High Medieval Charitable Institutions and Hospitals, c. 1000–1300 CE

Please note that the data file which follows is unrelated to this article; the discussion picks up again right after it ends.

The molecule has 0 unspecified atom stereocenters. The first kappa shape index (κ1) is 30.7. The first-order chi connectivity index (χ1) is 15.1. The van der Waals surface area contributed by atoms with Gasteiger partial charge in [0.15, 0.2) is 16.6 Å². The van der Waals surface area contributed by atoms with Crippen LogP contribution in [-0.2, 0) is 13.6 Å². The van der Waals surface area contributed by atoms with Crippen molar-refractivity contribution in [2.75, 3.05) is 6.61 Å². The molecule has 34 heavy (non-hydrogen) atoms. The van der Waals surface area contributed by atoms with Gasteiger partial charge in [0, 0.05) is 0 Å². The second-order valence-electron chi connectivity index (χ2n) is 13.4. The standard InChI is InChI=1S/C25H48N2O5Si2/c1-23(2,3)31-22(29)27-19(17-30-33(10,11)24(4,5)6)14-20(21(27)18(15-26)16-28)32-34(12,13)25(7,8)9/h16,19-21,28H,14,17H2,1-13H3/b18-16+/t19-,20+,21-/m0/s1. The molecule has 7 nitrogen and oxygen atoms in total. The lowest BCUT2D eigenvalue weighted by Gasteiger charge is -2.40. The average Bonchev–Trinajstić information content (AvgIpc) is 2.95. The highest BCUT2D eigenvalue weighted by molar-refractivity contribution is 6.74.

This chapter considers the rise of urban hospitals, their creation, their support, their administration, and their importance. Although still a religious institution, the medieval hospital transformed from a hospice and way station for pilgrims—as had been the case with the early monastery hospital—to a center for care of the urban poor and sick. Care was still overseen mostly by monks and nuns but greater public involvement, especially in administration, emerged. Moreover, the creation of the urban hospital was made possible through lay donations. The Peace of God Movements and the movements to live as Christ’s apostles spurred Christians from all levels of society to donate to an urban hospital focused on caritas in a manner akin to the Byzantine Basileias.